On deck 12 Riviera we had the Teen and Youth centre, it was where the teenagers, including me spent most of their time. These rooms were fitted with one-way glass where only people inside can see outside. Inside you can find a foosball table, PSP, Wii, board games and very loud music. Opposite the teen centre there was a Sundaes Icecream Bar. You can also find a fitness centre, beauty salon and a spa, which were full of people who want to get fit or pampered. The main attraction on this deck though was the ‘Movies Under the Stars’. The name says it all. Watching a movie on a big cinema screen at night was quite an experience for me.

 

The next deck was Deck 14 Lido – Yes I know 14 doesn’t come after 12. But the number 13 is bad luck! This floor’s main attraction was of course the Horizon Court buffet – open 24 hours! The menu was changed everyday and every mealtime. This area also had a large centre area where they occasionally had massive food displays that you could eat such as sushi and desserts. On the other end of the ship there was the Rivera Grill and the Seaview Bar. I suggest you use the left exit to get there unless you can hold your breath for quite a while, as the right exit was the only area where people were allowed to smoke.

 

Now over my past cruise experiences to the Pacific Islands and New Zealand, I have concluded some ‘Rules and Tips of Advice’:

 

1.     Never wear shorts to dinner. You will be kicked out and be asked to change into long pants. Unless you’re a girl – sexist.

2.     Use the stairs if you’re going up one flight of stairs. The elevators take forever and you may as well use them as exercise to burn off those kilos you will gain.

3.     Don’t pile your food up into a mountain at the buffet; I promise they have an endless supply of food.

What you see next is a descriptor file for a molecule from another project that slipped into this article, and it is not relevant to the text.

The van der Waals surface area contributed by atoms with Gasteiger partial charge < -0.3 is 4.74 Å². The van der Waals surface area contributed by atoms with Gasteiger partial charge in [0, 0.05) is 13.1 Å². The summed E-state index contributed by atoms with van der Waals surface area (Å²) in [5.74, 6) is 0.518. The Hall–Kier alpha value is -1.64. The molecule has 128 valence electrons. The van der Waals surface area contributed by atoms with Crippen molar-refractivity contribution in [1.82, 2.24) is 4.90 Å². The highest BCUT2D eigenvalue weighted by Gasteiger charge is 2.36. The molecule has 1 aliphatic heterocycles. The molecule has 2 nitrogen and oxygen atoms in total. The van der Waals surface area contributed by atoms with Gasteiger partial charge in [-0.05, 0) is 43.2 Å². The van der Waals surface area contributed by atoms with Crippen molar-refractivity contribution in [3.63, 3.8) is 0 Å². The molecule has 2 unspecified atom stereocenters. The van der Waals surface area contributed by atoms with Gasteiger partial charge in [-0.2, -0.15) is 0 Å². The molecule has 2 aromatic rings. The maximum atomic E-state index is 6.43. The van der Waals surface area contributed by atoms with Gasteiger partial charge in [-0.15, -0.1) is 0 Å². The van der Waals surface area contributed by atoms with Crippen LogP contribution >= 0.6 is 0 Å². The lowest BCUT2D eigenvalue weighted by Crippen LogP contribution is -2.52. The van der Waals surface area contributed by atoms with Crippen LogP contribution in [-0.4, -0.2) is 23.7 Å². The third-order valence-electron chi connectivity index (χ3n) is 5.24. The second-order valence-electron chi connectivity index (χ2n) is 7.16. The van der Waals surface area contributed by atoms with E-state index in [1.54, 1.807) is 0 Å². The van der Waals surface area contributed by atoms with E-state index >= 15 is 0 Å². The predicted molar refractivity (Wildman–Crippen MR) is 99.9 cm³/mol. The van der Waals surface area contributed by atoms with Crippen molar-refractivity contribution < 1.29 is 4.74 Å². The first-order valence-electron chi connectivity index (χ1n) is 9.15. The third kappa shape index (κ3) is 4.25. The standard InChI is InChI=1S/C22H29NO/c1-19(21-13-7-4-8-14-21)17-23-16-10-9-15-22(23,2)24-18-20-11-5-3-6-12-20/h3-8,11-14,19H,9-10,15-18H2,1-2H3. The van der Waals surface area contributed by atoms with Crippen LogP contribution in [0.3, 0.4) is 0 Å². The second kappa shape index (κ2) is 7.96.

4.     Watch out for the toilets – make sure you are standing when flushing. That suction is lethal!

5.     Cruise with your friends and participate in as many activities as you can!

 

I have now discovered that cruising is a very economical way of travel. The price of a cruise includes luxurious hotel accommodations, unlimited food, lively on-board activities, and nightly entertainment. It’s like being on a floating resort hotel that stops at different countries or ports of call.

During Port Days (when the ship stops at the port), one can go sightseeing, and during  Sea Days (when the ship in on the sea), there are a variety of non-stop programs and activities for people to participate, such as trivia, scavenger hunts, or dance lessons as well as swimming and jogging, or just relaxing in the hot tub. Dinner in the dining room resembles a five-star restaurant, with entrees such as filet mignon and lobster. The nightly entertainment rivalled any Las Vegas-style show or Broadway musical, and the best part? They are all free! Afterwards, you can dance till the next day in the disco, or enjoy a sing-along in the piano bar. With a cruise, you know exactly what your vacation would cost. No more clipping two-for-one dinner coupons, because everything is included!


A cruise is also very easy to plan. You don’t have to get out maps and plan the route; after all, the Captain was driving. You’ll have the same stateroom every night, no more worrying about booking hotel rooms in strange cities. Your meals are made for you and your room is cleaned twice a day, so no more cooking or cleaning while on vacation. There is no need to plan each minute of every day, because each night you’ll receive a newsletter that lists the next day’s activities. It’s up to you to do as much or as little as you want, but best of all, you are treated like someone special. Each night, your bed is turned down and a chocolate is placed on your pillow.

With cruising, my dream of exploring exotic and foreign countries has started to become a reality. Cruise ships sail all throughout the world, to places such as North America, South America, Europe, Africa, Asia, and even Antarctica. Each country, or port of call, is like a taste-test, a nibble, and it gives me an opportunity to sample the culture of foreign destinations around the world.

 

I have a newfound addiction for cruising, much like my parents! We’re already looking at where to go next. But I don’t really mind where we end up going, as long as I’m on a cruise ship with a couple of friends and an unlimited supply of food.